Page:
USA: Amnesty welcomes UN call to close Guantánamo
USA: Amnesty welcomes UN call to close Guantánamo Bay – but it is tip of iceberg
Amnesty International welcomes today’s United Nations report calling for the closure of the US military detention centre at Guantánamo Bay and urges governments, human rights defenders and its members around the world to send a clear message to the US government that it is time for Guantánamo to go.
The UN experts also concluded that interrogation techniques authorized for use at the facility violate the Convention against Torture; that international human rights law is applicable to the facility and that the US is obliged to either bring the detainees to trial under US law or release them.
Susan Lee, Director of Amnesty International’s Americas Programme said: "The report confirms concerns which AI has repeatedly raised with the US government. We have consistently called for the detention facility at Guantánamo Bay to be closed. The US can no longer make the case, morally or legally, for keeping it open.”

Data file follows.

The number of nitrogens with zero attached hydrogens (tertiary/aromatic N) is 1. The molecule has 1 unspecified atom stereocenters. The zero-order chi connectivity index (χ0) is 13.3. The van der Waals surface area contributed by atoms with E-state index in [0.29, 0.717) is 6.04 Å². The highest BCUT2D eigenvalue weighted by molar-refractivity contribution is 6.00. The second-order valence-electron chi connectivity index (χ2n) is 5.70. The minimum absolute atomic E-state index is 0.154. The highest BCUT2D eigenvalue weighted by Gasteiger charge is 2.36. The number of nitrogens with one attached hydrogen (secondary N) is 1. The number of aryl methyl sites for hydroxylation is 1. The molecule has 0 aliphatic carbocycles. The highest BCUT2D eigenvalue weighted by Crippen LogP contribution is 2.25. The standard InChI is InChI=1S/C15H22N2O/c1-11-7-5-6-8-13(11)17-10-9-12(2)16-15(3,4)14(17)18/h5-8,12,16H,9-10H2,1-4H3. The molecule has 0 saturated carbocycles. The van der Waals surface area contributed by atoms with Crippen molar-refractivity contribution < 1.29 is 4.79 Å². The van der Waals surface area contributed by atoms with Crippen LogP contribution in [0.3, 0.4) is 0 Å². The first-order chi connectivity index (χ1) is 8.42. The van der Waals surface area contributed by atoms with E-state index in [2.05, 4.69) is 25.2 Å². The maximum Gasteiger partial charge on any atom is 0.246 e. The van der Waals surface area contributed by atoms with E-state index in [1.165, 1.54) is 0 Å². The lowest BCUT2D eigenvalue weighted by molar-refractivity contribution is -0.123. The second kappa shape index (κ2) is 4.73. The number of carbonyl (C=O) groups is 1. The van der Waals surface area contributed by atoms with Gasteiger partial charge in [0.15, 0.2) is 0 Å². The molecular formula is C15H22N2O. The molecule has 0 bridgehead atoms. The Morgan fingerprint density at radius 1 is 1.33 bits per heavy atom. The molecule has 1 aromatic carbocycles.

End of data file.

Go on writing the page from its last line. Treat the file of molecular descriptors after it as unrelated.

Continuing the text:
Guantánamo Bay is just the tip of the iceberg. The United States also operates detention facilities at Bagram Airbase in Afghanistan, Abu Ghraib and elsewhere in Iraq and has been implicated in the use of secret detention facilities in other countries, also known as 'black sites'.
All these facilities, including Guantánamo Bay, must be opened to independent scrutiny. All detainees should have access to the courts and should be treated humanely. These are basic principles that cannot be overridden even in time of war or national emergency.
To date the US has rejected any independent inquiry into its overseas detention facilities, nor has Washington been prepared to cooperate with a Council of Europe investigation into 'rendition' of terrorism suspects.
The selective disregard for international law by the United States in the context of the 'war on terror' has enormous influence over the rest of the world. When the US commits serious human rights violations it sends a signal to abusive governments that these practices are permissible. This is why Guantánamo Bay is so important: it tells other governments that they can commit human rights violations in the name of counter-terrorism too.